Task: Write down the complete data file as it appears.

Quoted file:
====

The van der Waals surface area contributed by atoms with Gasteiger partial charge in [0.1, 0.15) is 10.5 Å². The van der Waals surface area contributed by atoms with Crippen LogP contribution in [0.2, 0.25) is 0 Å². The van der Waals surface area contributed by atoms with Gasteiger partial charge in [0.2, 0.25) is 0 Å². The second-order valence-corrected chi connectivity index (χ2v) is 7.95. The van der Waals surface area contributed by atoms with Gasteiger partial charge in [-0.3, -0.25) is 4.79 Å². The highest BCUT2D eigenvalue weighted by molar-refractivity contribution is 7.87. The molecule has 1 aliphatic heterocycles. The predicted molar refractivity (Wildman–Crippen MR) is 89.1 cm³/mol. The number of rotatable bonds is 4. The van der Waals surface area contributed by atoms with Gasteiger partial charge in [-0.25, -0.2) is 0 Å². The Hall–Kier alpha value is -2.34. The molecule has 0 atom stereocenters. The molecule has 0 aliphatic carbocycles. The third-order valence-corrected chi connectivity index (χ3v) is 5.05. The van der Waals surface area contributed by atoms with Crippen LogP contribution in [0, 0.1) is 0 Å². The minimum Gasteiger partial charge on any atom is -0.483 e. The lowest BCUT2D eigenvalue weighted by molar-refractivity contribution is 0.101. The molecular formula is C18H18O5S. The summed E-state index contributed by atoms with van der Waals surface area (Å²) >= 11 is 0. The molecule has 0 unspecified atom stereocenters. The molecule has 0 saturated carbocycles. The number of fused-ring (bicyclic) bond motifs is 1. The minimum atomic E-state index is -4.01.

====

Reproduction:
The van der Waals surface area contributed by atoms with Gasteiger partial charge in [0.1, 0.15) is 10.5 Å². The van der Waals surface area contributed by atoms with Crippen LogP contribution in [0.2, 0.25) is 0 Å². The van der Waals surface area contributed by atoms with Gasteiger partial charge in [0.2, 0.25) is 0 Å². The second-order valence-corrected chi connectivity index (χ2v) is 7.95. The van der Waals surface area contributed by atoms with Gasteiger partial charge in [-0.3, -0.25) is 4.79 Å². The highest BCUT2D eigenvalue weighted by molar-refractivity contribution is 7.87. The molecule has 1 aliphatic heterocycles. The predicted molar refractivity (Wildman–Crippen MR) is 89.1 cm³/mol. The number of rotatable bonds is 4. The van der Waals surface area contributed by atoms with Gasteiger partial charge in [-0.25, -0.2) is 0 Å². The Hall–Kier alpha value is -2.34. The molecule has 0 atom stereocenters. The molecule has 0 aliphatic carbocycles. The third-order valence-corrected chi connectivity index (χ3v) is 5.05. The van der Waals surface area contributed by atoms with Crippen LogP contribution in [0, 0.1) is 0 Å². The minimum Gasteiger partial charge on any atom is -0.483 e. The lowest BCUT2D eigenvalue weighted by molar-refractivity contribution is 0.101. The molecular formula is C18H18O5S. The summed E-state index contributed by atoms with van der Waals surface area (Å²) >= 11 is 0. The molecule has 0 unspecified atom stereocenters. The molecule has 0 saturated carbocycles. The number of fused-ring (bicyclic) bond motifs is 1. The minimum atomic E-state index is -4.01.